Natisni vsebino

On Children's Day, calls for better protection

20.11.2016 11:30
Category: work and news



Slovenia is considered a child-friendly country by many measures, but calls for fresh measures nevertheless resonate around Universal Children's Day, the 20 November holiday marking the anniversary of the adoption of the UN Convention on the Rights of the Child 27 years ago.

Children are citizens too and need to be heard and acknowledged, the president of the Slovenian children's parliament Kaja Petrovič has told the STA.

In decisions and plans concerning the youth and children, the views of the youth and children need to be taken into consideration, she stressed.

Children were given symbolic power on Friday as seven Slovenian municipalities provided kids with a chance to be mayors for a day as part of an initiative by UNICEF Slovenia.

Today children will present President Borut Pahor a proposal to give the presidency to children for a day.

The international day coincides with the entry into force of a ban on all corporal punishment of children under the changes to the domestic violence prevention act that were passed in late October.

The amendment is seen as a strong symbolic message, but associations dealing with children's rights say more is needed.

The Friends of Youth Association, which organises the children's parliament and includes over 70,000 children in its programmes every year, has highlighted several areas that require attention.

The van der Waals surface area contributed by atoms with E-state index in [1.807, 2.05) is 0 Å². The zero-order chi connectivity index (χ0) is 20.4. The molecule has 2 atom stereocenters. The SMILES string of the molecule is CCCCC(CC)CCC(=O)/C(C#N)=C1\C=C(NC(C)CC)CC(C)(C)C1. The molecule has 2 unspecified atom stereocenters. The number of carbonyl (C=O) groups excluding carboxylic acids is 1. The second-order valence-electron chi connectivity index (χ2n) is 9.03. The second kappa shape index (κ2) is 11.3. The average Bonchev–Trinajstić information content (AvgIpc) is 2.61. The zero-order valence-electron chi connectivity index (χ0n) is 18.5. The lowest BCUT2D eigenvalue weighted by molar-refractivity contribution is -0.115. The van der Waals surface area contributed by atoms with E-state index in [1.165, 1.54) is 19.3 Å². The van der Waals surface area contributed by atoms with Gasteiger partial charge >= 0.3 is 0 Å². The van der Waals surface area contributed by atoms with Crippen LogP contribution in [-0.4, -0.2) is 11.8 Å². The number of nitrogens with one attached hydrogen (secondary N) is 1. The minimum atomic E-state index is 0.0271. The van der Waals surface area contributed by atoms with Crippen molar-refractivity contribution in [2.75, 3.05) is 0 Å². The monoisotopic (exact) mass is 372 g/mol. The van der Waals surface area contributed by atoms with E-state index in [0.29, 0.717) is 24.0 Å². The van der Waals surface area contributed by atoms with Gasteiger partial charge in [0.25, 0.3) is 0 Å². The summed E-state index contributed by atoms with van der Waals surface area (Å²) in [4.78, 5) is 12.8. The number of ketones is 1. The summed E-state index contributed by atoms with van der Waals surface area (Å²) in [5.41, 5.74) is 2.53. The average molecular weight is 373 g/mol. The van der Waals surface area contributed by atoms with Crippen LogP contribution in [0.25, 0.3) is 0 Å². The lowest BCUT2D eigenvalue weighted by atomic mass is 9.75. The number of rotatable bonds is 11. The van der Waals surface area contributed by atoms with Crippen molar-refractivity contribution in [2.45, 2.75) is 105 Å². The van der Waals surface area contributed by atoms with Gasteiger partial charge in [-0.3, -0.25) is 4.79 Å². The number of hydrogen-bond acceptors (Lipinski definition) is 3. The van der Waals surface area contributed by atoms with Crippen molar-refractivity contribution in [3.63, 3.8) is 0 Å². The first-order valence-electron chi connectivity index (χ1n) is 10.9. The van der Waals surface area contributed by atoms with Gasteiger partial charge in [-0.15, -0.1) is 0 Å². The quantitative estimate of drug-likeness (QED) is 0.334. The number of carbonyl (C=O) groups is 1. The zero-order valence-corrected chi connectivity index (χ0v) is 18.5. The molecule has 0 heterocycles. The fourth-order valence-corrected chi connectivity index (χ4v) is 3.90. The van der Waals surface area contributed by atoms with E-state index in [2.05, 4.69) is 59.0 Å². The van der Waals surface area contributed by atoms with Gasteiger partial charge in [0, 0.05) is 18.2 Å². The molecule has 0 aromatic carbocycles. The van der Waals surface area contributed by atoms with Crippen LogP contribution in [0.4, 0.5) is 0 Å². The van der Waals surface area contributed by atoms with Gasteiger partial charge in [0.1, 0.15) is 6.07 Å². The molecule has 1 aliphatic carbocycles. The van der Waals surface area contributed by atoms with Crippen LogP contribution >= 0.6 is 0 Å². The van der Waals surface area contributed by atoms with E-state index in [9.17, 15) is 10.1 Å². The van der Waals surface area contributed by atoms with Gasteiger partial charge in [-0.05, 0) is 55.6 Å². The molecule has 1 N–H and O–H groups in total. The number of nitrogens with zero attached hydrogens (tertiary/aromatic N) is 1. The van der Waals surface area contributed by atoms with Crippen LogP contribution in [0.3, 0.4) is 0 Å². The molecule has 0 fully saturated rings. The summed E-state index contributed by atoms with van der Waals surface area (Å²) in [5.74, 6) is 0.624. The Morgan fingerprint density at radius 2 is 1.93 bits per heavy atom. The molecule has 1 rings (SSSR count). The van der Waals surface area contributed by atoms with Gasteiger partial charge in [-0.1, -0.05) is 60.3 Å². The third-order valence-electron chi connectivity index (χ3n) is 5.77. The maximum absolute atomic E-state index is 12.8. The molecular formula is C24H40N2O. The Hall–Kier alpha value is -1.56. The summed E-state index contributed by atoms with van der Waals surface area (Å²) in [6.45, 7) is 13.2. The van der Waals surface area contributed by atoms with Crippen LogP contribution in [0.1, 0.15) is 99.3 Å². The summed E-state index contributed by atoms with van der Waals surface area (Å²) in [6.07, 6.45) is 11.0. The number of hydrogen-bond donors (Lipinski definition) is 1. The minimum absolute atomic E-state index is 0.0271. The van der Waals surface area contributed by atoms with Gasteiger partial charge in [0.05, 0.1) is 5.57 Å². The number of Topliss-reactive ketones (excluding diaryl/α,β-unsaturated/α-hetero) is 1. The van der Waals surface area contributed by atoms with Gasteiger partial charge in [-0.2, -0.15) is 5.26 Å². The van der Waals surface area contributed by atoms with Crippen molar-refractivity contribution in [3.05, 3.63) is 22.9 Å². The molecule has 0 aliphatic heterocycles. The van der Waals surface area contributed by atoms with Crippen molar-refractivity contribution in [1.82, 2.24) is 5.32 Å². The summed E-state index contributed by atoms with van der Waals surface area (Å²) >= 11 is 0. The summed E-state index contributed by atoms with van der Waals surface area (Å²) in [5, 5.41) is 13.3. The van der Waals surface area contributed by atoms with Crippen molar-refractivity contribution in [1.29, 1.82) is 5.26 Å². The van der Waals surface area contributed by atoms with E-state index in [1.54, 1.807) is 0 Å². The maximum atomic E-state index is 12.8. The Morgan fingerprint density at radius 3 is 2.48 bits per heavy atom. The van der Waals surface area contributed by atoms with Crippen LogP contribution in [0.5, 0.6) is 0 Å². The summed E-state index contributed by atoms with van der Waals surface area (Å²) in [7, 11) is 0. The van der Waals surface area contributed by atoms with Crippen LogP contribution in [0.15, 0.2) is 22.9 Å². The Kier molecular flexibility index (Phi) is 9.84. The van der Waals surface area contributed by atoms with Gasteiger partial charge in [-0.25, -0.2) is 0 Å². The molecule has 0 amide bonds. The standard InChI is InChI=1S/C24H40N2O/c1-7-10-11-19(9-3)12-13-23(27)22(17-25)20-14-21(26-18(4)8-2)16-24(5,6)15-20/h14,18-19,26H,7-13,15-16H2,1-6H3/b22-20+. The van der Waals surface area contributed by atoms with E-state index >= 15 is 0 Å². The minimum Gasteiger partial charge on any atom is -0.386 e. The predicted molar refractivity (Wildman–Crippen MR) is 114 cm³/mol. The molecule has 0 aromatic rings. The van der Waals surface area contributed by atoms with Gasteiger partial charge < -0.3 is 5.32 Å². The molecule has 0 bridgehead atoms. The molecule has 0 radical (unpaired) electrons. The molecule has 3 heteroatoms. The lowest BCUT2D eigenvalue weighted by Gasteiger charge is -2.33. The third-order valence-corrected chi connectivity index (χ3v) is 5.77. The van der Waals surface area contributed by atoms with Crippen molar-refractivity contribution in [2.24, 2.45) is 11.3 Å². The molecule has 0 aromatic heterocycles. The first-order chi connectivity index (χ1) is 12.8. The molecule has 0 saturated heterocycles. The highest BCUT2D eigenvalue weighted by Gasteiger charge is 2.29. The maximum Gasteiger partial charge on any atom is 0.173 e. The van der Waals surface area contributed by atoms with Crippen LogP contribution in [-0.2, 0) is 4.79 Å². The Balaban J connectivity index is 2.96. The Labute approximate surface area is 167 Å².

One of their proposals, which they have already sent to the government, is that a special council be set up to monitor the different issues related to children, issue warnings and propose solutions.

Moreover, they stress that children's rights should be addressed comprehensively, pointing to shortcomings in education, social care and healthcare.

Human Rights Ombudsman Vlasta Nussdorfer said that despite progress in some areas, Slovenia still did not meet all the requirements from the Convention on the Rights of the Child.

She finds it unacceptable that specific cases in healthcare or social care involving children are discussed publicly.

Child poverty is another area seen as in need of being addressed.

According to data recently released by Eurostat, 26.9% or 25m children in the EU were at risk of poverty or social exclusion in 2015, down from 27.5% in 2010.

In Slovenia the share was far below the EU average, at 16.6%, but it did increase by 1.4 percentage points over 2010.


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